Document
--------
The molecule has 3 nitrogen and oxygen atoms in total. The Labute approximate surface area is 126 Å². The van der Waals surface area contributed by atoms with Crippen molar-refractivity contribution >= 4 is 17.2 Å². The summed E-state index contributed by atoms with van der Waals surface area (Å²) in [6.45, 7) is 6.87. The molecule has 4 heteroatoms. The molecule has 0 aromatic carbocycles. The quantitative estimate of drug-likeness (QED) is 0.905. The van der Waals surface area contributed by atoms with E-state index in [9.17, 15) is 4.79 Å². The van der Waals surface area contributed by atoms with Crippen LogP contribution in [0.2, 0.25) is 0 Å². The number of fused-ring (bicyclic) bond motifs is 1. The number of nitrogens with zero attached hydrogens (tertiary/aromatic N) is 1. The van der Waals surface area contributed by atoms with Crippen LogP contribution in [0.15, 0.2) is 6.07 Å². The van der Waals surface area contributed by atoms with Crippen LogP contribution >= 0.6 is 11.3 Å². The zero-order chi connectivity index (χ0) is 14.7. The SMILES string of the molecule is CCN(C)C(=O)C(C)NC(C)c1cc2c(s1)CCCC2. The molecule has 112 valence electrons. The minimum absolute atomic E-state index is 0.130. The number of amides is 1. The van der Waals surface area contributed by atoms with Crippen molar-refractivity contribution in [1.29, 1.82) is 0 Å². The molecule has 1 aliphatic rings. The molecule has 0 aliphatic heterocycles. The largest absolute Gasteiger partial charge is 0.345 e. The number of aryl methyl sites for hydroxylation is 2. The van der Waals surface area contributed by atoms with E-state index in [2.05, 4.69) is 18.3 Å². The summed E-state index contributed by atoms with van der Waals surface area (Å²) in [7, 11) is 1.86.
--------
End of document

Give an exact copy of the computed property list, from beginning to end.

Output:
The molecule has 3 nitrogen and oxygen atoms in total. The Labute approximate surface area is 126 Å². The van der Waals surface area contributed by atoms with Crippen molar-refractivity contribution >= 4 is 17.2 Å². The summed E-state index contributed by atoms with van der Waals surface area (Å²) in [6.45, 7) is 6.87. The molecule has 4 heteroatoms. The molecule has 0 aromatic carbocycles. The quantitative estimate of drug-likeness (QED) is 0.905. The van der Waals surface area contributed by atoms with E-state index in [9.17, 15) is 4.79 Å². The van der Waals surface area contributed by atoms with Crippen LogP contribution in [0.2, 0.25) is 0 Å². The number of fused-ring (bicyclic) bond motifs is 1. The number of nitrogens with zero attached hydrogens (tertiary/aromatic N) is 1. The van der Waals surface area contributed by atoms with Crippen LogP contribution in [0.15, 0.2) is 6.07 Å². The van der Waals surface area contributed by atoms with Crippen LogP contribution >= 0.6 is 11.3 Å². The zero-order chi connectivity index (χ0) is 14.7. The SMILES string of the molecule is CCN(C)C(=O)C(C)NC(C)c1cc2c(s1)CCCC2. The molecule has 112 valence electrons. The minimum absolute atomic E-state index is 0.130. The number of amides is 1. The van der Waals surface area contributed by atoms with Crippen molar-refractivity contribution in [1.29, 1.82) is 0 Å². The molecule has 1 aliphatic rings. The molecule has 0 aliphatic heterocycles. The largest absolute Gasteiger partial charge is 0.345 e. The number of aryl methyl sites for hydroxylation is 2. The van der Waals surface area contributed by atoms with E-state index in [2.05, 4.69) is 18.3 Å². The summed E-state index contributed by atoms with van der Waals surface area (Å²) in [7, 11) is 1.86.